Skip to content

Air pollution

Vicente Padilla

Vicente Padilla

AERTEC / CEO & Founder


One of the most interesting things about writing a blog is statistics. Statistics clearly show that people don’t read what is annoying. Taking responsibility for a problem is annoying, and therefore, I presume this article won’t be too popular among the Air Industry folks.

The issue of the environmental impact of air transport is a complex one. Air transport brings along substantial socioeconomic benefits, and therefore, it makes politicians, the industry and civil society alike look in the opposite direction when confronted with the inconvenient truth.

Air pollution coming from the air transport business is on the rise.

In economics, externalities are costs or benefits that affect a third party not involved in the economic transaction. Air pollution is one of them. Unlike noise pollution, which is more or less dealt with at local level, the geographical scale of air pollutants goes beyond any jurisdiction. No local, regional o national policy can prevent air pollutants coming in from far away.

Air transport releases millions of tons of all sorts of gases each year into the atmosphere. Carbon dioxide, nitrogen oxides, sulfur dioxide, methane, heavy metals, particulate matters and other weird stuff go uncontrolled beyond any national boundary. Since the atmosphere enables a swift and widespread diffusion of pollutants, the effect on the environment is not quick and direct. It’s rather long-term and cumulative. In other words, its effects go unnoticed for years until it’s too late.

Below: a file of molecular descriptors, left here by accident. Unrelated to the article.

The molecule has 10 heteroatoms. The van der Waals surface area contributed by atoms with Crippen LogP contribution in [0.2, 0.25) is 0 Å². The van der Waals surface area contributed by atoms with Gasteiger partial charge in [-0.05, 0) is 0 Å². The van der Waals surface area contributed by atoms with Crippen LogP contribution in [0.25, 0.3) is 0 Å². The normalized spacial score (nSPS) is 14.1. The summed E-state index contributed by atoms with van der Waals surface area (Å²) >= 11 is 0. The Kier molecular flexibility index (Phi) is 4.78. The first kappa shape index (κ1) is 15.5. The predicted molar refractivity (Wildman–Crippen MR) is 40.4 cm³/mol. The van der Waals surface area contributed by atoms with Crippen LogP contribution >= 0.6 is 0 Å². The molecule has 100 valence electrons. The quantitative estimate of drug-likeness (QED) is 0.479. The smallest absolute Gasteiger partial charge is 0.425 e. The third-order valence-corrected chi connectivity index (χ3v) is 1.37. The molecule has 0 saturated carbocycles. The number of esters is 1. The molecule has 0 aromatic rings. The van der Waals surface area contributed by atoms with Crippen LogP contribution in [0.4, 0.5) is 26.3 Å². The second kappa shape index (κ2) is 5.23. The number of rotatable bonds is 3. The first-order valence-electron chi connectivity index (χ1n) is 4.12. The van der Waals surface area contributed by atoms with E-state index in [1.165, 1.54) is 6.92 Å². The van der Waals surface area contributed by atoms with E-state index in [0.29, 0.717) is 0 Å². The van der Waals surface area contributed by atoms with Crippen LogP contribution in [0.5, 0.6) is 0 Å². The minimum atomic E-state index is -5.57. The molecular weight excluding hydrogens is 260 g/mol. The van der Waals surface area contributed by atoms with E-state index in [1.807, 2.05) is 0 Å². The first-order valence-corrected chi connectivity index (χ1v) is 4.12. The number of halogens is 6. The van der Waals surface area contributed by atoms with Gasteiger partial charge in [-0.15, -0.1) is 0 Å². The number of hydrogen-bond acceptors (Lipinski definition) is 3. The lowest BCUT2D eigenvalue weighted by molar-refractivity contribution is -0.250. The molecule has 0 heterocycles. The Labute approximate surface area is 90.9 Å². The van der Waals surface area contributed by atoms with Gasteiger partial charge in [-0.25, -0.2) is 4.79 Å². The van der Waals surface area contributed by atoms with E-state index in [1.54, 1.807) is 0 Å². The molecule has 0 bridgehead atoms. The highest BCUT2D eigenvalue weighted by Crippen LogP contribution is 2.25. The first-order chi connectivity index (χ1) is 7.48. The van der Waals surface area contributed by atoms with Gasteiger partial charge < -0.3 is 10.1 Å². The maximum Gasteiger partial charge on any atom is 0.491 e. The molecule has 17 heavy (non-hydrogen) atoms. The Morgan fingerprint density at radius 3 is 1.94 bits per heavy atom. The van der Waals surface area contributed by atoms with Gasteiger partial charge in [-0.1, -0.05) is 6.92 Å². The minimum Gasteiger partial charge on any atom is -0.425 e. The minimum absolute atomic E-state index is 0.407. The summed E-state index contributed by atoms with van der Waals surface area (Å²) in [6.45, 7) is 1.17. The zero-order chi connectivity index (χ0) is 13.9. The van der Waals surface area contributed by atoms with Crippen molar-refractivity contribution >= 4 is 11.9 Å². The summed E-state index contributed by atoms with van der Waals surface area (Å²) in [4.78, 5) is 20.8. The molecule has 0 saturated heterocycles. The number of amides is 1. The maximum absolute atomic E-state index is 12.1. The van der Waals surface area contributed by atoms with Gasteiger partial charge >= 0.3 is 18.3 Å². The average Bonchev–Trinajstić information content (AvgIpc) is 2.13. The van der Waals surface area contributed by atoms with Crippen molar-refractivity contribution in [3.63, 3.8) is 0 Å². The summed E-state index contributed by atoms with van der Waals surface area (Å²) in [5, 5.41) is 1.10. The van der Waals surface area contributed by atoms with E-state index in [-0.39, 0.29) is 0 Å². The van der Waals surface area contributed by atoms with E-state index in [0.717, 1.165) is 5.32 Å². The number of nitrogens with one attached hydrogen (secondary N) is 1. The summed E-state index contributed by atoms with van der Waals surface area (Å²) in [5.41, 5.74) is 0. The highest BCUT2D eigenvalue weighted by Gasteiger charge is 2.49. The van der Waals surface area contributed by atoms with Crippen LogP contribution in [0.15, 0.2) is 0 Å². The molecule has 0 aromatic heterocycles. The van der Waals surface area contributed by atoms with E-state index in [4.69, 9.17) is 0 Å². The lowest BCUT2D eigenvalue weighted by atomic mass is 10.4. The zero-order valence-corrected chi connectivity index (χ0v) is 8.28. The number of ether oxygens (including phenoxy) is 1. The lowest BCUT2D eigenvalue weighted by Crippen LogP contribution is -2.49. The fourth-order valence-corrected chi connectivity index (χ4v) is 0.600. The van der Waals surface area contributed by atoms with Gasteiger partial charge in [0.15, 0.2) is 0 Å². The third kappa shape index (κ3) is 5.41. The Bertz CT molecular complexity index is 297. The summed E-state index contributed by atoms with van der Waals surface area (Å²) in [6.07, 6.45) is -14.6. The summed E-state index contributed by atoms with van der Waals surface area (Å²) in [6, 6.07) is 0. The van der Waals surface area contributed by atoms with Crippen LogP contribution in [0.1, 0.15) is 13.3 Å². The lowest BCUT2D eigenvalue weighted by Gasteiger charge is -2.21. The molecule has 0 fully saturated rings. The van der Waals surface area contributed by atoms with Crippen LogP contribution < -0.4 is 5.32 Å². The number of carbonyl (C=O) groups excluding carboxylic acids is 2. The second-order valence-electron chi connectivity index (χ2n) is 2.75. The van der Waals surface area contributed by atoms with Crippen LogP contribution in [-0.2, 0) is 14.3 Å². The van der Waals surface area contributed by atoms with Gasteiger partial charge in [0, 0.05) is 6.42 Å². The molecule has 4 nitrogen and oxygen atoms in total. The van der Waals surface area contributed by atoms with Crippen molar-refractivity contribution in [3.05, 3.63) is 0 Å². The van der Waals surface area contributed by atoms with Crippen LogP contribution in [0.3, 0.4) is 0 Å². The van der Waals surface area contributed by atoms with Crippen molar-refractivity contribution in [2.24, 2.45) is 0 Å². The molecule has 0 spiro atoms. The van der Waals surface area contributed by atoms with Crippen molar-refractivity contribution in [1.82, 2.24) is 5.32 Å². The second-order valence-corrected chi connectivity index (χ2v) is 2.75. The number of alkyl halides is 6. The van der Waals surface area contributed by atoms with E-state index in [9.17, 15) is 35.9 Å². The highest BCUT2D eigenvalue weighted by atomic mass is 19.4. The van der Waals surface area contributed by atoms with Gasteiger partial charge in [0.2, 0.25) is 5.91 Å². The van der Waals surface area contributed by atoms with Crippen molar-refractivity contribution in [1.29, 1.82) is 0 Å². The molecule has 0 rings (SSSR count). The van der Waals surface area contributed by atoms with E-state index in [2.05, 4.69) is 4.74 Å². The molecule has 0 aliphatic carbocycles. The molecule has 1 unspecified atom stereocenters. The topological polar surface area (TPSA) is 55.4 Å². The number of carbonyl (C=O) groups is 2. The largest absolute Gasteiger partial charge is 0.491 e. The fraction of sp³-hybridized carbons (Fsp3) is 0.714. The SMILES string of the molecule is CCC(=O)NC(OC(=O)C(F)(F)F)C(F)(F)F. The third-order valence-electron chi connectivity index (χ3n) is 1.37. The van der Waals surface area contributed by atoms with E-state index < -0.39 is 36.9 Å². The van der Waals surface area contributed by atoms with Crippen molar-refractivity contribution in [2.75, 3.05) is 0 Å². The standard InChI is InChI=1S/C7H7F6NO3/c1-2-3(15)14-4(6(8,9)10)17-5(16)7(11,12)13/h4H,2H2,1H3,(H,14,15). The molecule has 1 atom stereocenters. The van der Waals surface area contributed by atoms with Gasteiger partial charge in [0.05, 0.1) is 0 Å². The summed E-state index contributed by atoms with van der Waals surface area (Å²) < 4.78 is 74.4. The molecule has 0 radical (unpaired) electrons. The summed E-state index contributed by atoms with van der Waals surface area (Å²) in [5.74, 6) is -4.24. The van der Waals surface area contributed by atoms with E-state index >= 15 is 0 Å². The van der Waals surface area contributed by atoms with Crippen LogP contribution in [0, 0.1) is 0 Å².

It’s not fair to claim the Air Industry is not trying. The problem of source reduction has been addressed. New technologies are being devised each year. Air pollutant emissions, on a per passenger-mile basis, have dropped considerably thanks to more fuel-efficient and cleaner jet engines. On the positive side, emissions of the most harmful pollutants, despite a growth in the number of airplanes, have declined. But the truth is that carbon dioxide emissions have increased. Air travel demand is growing spurred – unsurprisingly – by the very same fuel efficiency. Air travel is cheaper than ever. As a result, the net air pollution generated by the air industry is still on the rise.

Airlines, the chief source of air pollutants, reap the benefits of the business but rarely bear the loss. Clean-up costs are not included in the flight ticket price. I must admit that quantification of these costs is almost impossible. Even if it was possible, worldwide agreement lies in the realm of science fiction. As a result, passengers’ mess travels free of charge.

Those who think that a clean-up-your-mess-upfront fee would be a business killer are wrong.  Residents of medieval London customarily threw all sorts of garbage and the contents of their bedpans onto the streets. These days are gone, and today London economy is thriving.



Share this article